Who licks the gold stars/Decides on the winner,/The one who rises to/The next level? –Debbie Okun Hill from the poem “Licking Glue from Gold Stars”*
Behold the various opinions of poetry contest judges!
When I was an elementary school student, the grade one teacher would place a shiny gold star on any assignment deserving top marks. Sometimes, for special occasions, she would replace the star with a seasonal sticker such as a jack-o-lantern, a holiday wreath, and/or a bright red valentine. Oh, how this little reward was intended to motivate classmates to do their best! Not once did I ever doubt the teacher’s ability to judge.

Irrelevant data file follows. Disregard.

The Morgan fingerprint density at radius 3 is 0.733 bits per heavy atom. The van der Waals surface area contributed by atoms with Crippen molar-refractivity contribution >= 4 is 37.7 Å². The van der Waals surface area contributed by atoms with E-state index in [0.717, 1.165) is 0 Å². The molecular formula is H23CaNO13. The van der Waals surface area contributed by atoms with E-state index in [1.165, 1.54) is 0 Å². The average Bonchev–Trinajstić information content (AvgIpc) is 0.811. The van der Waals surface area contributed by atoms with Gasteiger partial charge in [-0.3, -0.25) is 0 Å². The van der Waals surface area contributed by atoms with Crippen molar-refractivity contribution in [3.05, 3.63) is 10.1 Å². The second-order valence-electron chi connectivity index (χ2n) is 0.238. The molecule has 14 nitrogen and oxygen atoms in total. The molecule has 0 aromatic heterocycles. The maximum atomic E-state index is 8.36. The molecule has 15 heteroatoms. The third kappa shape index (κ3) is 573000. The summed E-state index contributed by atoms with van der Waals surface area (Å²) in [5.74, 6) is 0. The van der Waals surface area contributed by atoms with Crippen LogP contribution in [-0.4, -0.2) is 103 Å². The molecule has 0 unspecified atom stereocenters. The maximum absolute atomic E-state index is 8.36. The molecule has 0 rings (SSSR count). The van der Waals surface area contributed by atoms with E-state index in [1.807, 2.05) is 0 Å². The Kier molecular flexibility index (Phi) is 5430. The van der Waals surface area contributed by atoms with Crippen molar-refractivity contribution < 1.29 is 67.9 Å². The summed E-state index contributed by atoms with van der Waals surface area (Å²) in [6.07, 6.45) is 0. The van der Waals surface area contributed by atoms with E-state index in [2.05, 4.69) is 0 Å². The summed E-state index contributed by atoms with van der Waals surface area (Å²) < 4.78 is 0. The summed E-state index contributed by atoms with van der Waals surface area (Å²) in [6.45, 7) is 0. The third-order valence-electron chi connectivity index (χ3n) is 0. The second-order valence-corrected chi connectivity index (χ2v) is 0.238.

However, over time, I’ve discovered that to judge another person’s work is a huge responsibility, sometimes it’s subjective depending on the judge’s preferences, and when it comes to evaluating poetry, it’s not an easy task.
Earlier this summer, I posted a blog feature outlining my criteria or rough guidelines for blind-judging and selecting My Sister Rides A Sorrow Mule by John B. Lee as the a prize-winning poetry chapbook for a recent contest. See the blog post here. Upon sharing the information, I asked for opinions from other contest judges.
Below are the responses I received: